• This is an area of focal interstitial myocardial inflammation that is characterized by fragmented collagen and fibrinoid material, by large cells (Anitschkow myocytes), and by occasional multinucleated giant cells (Aschoff cells).

Other anatomic changes

Characteristics include pancarditis, inflammation of the pericardium, myocardium, and endocardium. Pericarditis may result in pericardial, pleural, or other serous effusions. Myocarditis may lead to cardiac failure and is the cause of most deaths occurring during the early stages of acute rheumatic fever. Endocarditis leads to valvular damage.

Rheumatic endocarditis usually occurs in areas subject to the greatest hemodynamic stress, such as the points of valve closure and the posterior wall of the left atrium, resulting in the formation of the so-called MacCallum plaque. The mitral and aortic valves, which are subjected to much greater pressure and turbulence, are more likely to be affected than are the tricuspid and pulmonary valves. In the early stage, the valve leaflets are red and swollen, and tiny, warty, bead-like, rubbery vegetations (verrucae) form along the lines of closure of the valve leaflet. The small, firm verrucae of acute rheumatic fever are nonfriable and are not a source of peripheral emboli

As a consequence of fibrotic healing, the valves become thickened, fibrotic, and deformed, often with fusion of valve cusps, as well as thickening of the chordae tendineae. Calcification is often prominent. These late sequelae, which often occur many years after the episode of rheumatic fever, are grouped under the term rheumatic heart disease:

  • The mitral valve is the valve that is most frequently involved in rheumatic heart disease.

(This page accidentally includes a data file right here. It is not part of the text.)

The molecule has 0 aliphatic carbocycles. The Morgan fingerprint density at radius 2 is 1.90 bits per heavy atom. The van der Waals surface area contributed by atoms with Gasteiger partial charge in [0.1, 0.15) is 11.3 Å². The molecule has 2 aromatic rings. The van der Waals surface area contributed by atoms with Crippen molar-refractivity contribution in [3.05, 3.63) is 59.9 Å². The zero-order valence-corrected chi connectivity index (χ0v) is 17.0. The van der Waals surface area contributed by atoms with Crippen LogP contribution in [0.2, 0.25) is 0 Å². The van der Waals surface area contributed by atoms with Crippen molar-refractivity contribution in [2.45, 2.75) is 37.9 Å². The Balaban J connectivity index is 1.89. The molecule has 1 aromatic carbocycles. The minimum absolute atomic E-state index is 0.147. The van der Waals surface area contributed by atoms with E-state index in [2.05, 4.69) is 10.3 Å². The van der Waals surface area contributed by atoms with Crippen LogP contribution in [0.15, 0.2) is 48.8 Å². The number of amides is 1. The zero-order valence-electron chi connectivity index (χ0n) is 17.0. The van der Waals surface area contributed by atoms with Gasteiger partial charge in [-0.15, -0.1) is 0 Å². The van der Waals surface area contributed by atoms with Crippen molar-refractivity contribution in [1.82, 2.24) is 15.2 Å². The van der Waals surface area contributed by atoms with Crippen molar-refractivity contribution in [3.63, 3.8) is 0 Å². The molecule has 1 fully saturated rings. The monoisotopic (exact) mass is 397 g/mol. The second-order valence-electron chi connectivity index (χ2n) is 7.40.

• It is the only valve affected in almost 50% of cases.
    • It can be affected by stenosis with fish-mouth buttonhole deformity, insufficiency, or a combination of both.
    • Mitral stenosis is marked by diastolic pressure higher in the left atrium than in the left ventricle.
  • The aortic valve is affected most often along with the mitral valve. It can be affected by stenosis or insufficiency.
  • The tricuspid valve is affected along with the mitral valve and aortic valves (trivalvular involvement) in approximately 5% of cases of rheumatic heart disease.
  • The pulmonary valve is rarely involved.

Noncardiac manifestations of acute rheumatic fever

  • Fever, malaise, and increased erythrocyte sedimentation rate
  • Joint involvement
    • Arthralgia—joint pain without clinically evident inflammation
    • Arthritis—overt joint inflammation presenting as painful, red, swollen, hot joints, usually involving larger joints, especially the knees, ankles, wrists, and elbows
    • Migratory polyarthritis—sequential involvement of multiple joints
  • Skin lesions, including subcutaneous nodules, small painless swellings usually over bony prominences, and erythema marginatum, a distinctive skin rash characteristic of rheumatic fever, often involving the trunk and extremities
  • C entral nervous system involvement, including Sydenham chorea, characterized by involuntary, purposeless muscular movements, and bizarre grimaces, as well as emotional lability


Endocarditis (Disorders of Cardiovascular System)

A. Infective endocarditis

This bacterial, or sometimes fungal, infection of the endocardium is marked by prominent involvement of the valvular surfaces.

  • Characteristics include large, soft, friable, easily detached vegetations consisting of fibrin and intermeshed inflammatory cells and bacteria.
  • Complications may include ulceration, often with perforation, of the valve cusps or rupture of one of the chordae tendineae.


  1. A cute endocarditis is caused by pathogens, such as Staphylococcus aureus (50% of cases). This type of endocarditis is often secondary to infection occurring elsewhere in the body.
  2. Subacute (bacterial) endocarditis is caused by less virulent organisms, such as Streptococcus viridans (more than 50% of cases). This type of endocarditis tends to occur in patients with congenital heart disease or preexisting valvular heart disease, often of rheumatic origin.

Clinical features

a. Valvular involvement

  • The mitral valve is most frequently involved.
  • The mitral valve along with the aortic valve is involved in about 40% of cases.
  • The tricuspid valve is involved in more than 50% of cases of endocarditis of intravenous drug users, in whom endocarditis is most often caused by staphylococcal infection.

b. Complications

  • Distal embolization occurs when vegetations fragment.
  • Embolization can occur almost anywhere in the body and can result in septic infarcts in the brain or in other organs.